“There is a great demand for local jewellery in American markets and this inspires me to push harder,” Ms Atiamuga told Enterprise.

“I thought of exploiting this huge market which is thirsty of handmade jewellery and with my passion and commitment inside me there was no turning back.”

Her products sell for between Sh4,000 and Sh10,000.

“On a good month I sell up to 30 pieces of jewellery,” she reveals.

The budding entrepreneur says she talked to two other colleagues who had passion for arts and they pooled resources to start the venture.

“Our seed capital was about Sh50,000, which we raised from our own savings, friends and family,” she says.

Ms Atiamuga attributes her success to faith in God, supportive family, friends, and “team players” who believe in her vision.

“They journeyed with me in the struggles and I can’t claim success without their input.”

The venture started with one employee and the number has increased to five.

“I am perturbed when I hear some of my learned friends and other professionals complain of lack of good sources of income yet they have failed to use their God-given talents to improve their economic wellbeing.”

She advises young entrepreneurs wishing to start a similar venture to do thorough market research and find their niche.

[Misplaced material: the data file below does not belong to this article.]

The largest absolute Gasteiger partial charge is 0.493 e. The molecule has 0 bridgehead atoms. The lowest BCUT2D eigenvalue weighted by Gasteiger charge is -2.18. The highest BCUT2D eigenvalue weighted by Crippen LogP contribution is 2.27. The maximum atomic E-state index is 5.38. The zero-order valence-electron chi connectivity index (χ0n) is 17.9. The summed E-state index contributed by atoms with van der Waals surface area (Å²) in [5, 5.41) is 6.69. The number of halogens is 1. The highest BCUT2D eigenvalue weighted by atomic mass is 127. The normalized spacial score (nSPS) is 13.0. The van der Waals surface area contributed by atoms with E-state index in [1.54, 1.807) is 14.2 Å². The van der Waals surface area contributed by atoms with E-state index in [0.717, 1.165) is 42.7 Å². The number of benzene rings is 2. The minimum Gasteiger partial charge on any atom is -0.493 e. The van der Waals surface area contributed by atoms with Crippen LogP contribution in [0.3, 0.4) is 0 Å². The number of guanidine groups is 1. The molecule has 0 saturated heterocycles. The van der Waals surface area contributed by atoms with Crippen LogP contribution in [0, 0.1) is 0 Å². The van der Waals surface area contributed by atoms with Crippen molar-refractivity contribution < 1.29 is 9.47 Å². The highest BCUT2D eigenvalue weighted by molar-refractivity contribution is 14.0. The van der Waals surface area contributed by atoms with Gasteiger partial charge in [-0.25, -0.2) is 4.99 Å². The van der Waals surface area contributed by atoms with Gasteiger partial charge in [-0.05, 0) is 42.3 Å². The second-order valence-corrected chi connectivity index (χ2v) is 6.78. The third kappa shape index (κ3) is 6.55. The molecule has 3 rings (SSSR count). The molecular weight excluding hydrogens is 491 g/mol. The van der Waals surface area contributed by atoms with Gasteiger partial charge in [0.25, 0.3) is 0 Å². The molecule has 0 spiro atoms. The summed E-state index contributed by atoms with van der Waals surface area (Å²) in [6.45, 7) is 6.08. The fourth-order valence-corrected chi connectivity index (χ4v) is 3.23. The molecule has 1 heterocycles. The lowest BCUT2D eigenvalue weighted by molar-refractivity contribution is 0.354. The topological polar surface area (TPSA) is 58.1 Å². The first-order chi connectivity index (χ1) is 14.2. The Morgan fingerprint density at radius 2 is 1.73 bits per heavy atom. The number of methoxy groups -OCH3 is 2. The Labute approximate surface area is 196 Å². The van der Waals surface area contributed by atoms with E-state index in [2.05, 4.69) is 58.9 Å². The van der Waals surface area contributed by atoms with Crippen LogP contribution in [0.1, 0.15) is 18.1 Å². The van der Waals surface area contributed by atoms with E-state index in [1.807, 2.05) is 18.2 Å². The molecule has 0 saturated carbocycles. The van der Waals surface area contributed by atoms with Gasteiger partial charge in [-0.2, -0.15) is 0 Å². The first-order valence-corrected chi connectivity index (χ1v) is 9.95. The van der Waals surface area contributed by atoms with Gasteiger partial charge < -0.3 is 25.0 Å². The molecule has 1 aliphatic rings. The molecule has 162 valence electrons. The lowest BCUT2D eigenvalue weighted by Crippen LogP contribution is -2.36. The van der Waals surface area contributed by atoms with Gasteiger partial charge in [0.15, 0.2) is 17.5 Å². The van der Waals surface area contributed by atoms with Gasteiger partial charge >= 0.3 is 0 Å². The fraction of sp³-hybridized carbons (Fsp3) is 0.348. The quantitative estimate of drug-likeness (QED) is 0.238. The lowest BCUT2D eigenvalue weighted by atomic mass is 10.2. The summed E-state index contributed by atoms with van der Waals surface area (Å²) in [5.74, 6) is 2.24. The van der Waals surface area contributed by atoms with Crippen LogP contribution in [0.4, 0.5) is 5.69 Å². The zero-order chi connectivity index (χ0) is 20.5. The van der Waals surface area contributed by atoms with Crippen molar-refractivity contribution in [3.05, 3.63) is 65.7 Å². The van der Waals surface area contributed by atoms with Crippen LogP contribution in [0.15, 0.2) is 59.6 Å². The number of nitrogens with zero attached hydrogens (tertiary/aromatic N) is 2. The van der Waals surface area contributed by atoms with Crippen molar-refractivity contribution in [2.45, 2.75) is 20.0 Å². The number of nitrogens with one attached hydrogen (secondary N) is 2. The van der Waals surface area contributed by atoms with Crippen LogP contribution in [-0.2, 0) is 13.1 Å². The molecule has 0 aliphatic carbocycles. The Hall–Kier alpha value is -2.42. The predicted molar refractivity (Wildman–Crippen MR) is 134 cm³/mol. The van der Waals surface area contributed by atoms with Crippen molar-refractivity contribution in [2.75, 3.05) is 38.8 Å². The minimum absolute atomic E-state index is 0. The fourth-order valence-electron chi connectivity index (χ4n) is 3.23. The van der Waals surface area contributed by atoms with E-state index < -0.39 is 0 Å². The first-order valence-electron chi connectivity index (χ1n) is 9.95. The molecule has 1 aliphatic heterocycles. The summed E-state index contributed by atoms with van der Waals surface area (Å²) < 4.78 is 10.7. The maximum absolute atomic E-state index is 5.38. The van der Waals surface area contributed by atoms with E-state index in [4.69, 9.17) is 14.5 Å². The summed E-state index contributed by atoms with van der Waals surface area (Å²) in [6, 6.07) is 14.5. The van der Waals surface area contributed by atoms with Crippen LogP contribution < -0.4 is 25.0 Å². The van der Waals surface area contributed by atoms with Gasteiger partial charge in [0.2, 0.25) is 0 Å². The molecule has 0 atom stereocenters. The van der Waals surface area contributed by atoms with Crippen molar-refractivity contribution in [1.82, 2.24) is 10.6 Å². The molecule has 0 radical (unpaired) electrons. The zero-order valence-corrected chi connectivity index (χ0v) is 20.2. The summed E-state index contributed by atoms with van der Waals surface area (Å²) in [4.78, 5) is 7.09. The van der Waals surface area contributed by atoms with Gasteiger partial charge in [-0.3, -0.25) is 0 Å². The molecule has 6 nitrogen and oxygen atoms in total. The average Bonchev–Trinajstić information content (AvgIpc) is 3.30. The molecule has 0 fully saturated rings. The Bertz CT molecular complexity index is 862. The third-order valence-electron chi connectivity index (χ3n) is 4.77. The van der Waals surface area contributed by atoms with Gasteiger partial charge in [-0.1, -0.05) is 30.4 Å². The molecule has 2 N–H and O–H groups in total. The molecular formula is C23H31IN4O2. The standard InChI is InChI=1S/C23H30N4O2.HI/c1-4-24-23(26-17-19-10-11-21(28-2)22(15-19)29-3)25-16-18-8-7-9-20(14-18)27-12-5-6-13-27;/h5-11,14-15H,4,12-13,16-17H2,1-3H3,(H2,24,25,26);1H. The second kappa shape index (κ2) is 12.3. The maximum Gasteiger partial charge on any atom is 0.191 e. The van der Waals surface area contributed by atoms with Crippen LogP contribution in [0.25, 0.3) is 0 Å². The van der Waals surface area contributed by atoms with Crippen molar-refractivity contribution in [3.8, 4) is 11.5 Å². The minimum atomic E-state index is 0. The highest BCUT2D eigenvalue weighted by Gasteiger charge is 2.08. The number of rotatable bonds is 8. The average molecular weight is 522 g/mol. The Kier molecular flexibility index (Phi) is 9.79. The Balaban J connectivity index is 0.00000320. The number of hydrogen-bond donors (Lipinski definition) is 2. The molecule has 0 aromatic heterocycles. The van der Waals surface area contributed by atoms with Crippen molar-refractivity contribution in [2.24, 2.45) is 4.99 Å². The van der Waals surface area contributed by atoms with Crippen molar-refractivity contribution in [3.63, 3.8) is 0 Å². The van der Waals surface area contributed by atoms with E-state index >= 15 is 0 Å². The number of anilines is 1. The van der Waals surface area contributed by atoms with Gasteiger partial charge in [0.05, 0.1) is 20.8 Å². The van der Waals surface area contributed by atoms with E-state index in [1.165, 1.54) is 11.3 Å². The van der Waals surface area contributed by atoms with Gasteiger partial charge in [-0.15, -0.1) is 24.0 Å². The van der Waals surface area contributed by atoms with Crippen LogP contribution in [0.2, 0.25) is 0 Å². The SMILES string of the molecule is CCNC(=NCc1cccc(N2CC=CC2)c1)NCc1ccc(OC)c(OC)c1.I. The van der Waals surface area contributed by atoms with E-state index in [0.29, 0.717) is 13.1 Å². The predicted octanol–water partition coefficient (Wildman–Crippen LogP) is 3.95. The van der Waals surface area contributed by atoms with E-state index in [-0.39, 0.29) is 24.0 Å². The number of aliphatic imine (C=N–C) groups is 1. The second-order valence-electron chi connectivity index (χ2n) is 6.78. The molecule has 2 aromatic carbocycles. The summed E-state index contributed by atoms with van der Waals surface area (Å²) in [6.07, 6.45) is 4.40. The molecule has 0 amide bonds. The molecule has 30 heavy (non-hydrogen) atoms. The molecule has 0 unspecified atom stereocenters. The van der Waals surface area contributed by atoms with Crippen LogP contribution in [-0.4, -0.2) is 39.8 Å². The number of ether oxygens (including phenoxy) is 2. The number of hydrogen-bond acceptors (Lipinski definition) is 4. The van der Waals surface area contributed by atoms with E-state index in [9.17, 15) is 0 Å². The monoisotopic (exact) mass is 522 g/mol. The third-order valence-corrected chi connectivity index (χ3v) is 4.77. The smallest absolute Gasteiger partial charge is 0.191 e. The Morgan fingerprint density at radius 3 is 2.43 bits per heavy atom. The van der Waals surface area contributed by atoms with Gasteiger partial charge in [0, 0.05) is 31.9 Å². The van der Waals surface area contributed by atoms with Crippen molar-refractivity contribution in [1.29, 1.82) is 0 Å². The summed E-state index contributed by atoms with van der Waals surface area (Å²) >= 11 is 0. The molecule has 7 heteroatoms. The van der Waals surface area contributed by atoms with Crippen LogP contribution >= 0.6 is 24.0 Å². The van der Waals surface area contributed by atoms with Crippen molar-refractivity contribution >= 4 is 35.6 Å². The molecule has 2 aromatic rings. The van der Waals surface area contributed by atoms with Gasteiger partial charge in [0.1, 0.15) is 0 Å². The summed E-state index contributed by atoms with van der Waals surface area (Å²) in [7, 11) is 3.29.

Also, she adds, “One needs to go back to school, read widely and interact more with people as they are a gold mine of knowledge.”

She says her law degree has greatly helped her improve negotiating skills, as well as understand business regulations and how they affect her venture.

“I use my law skills to understand contracts. I have realised that the United States’ African Growth and Opportunities Act (Agoa) is not all about apparel. It also caters for creative industry and I am exploiting its benefits,” she says.

Cultural heritage

To enhance the creative sector in Kenya, Ms Atiamuga says, “the government should strengthen laws to protect our cultural heritage from exploitation as we have already lost kikoi, kiondo and the ‘hakuna matata’ slogan.”

She says one of the laws she would like strengthened is the Intellectual Property Act.

” The law is so vague it can’t protect my jewellery designs, which are prone to duplication by copycats,” she says.

One of the biggest challenges, she notes, is mistrust from the overseas clients who sometimes doubt whether the products will reach their destination.

“Doing market research is expensive, shipping charges are also high, and there is no good tracking system for items when in transit,” she says.

Her lowest moment since she started, she reveals is when she held a show in New York City but failed to clinch a single order.

” I felt so bad when I returned home empty handed despite spending a huge amount of money preparing for the show.”

The highest moment, she says, was when she did a roaring business at Village Market, Nairobi, despite the threat of Al-Shabaab attack.

” I feel so happy when clients come back and say they love with my products,” she says.

The entrepreneur says working from a Jua Kali shed has helped her cut costs.

“I have no pressure on rent. I use the savings to reinvest in the business,” she says.